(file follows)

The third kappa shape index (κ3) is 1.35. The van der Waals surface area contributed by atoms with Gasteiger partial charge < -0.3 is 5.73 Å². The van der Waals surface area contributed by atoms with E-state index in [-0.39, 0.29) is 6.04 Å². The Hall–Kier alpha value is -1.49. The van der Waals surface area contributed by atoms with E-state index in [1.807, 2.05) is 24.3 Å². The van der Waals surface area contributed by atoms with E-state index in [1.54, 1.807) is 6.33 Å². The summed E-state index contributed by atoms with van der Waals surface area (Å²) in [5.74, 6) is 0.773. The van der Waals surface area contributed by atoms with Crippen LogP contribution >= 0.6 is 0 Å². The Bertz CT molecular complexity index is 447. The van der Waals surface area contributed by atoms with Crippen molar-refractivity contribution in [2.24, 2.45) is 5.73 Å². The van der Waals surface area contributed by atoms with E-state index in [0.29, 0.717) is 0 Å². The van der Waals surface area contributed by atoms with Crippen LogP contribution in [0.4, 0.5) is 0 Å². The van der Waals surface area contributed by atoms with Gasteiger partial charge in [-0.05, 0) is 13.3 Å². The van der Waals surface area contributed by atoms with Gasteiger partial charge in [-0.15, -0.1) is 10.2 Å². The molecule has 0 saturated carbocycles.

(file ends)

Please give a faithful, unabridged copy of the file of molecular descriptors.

The third kappa shape index (κ3) is 1.35. The van der Waals surface area contributed by atoms with Gasteiger partial charge < -0.3 is 5.73 Å². The van der Waals surface area contributed by atoms with E-state index in [-0.39, 0.29) is 6.04 Å². The Hall–Kier alpha value is -1.49. The van der Waals surface area contributed by atoms with E-state index in [1.807, 2.05) is 24.3 Å². The van der Waals surface area contributed by atoms with E-state index in [1.54, 1.807) is 6.33 Å². The summed E-state index contributed by atoms with van der Waals surface area (Å²) in [5.74, 6) is 0.773. The van der Waals surface area contributed by atoms with Crippen LogP contribution >= 0.6 is 0 Å². The Bertz CT molecular complexity index is 447. The van der Waals surface area contributed by atoms with Crippen molar-refractivity contribution in [2.24, 2.45) is 5.73 Å². The van der Waals surface area contributed by atoms with E-state index in [0.29, 0.717) is 0 Å². The van der Waals surface area contributed by atoms with Crippen LogP contribution in [0.4, 0.5) is 0 Å². The van der Waals surface area contributed by atoms with Gasteiger partial charge in [-0.05, 0) is 13.3 Å². The van der Waals surface area contributed by atoms with Gasteiger partial charge in [-0.15, -0.1) is 10.2 Å². The molecule has 0 saturated carbocycles.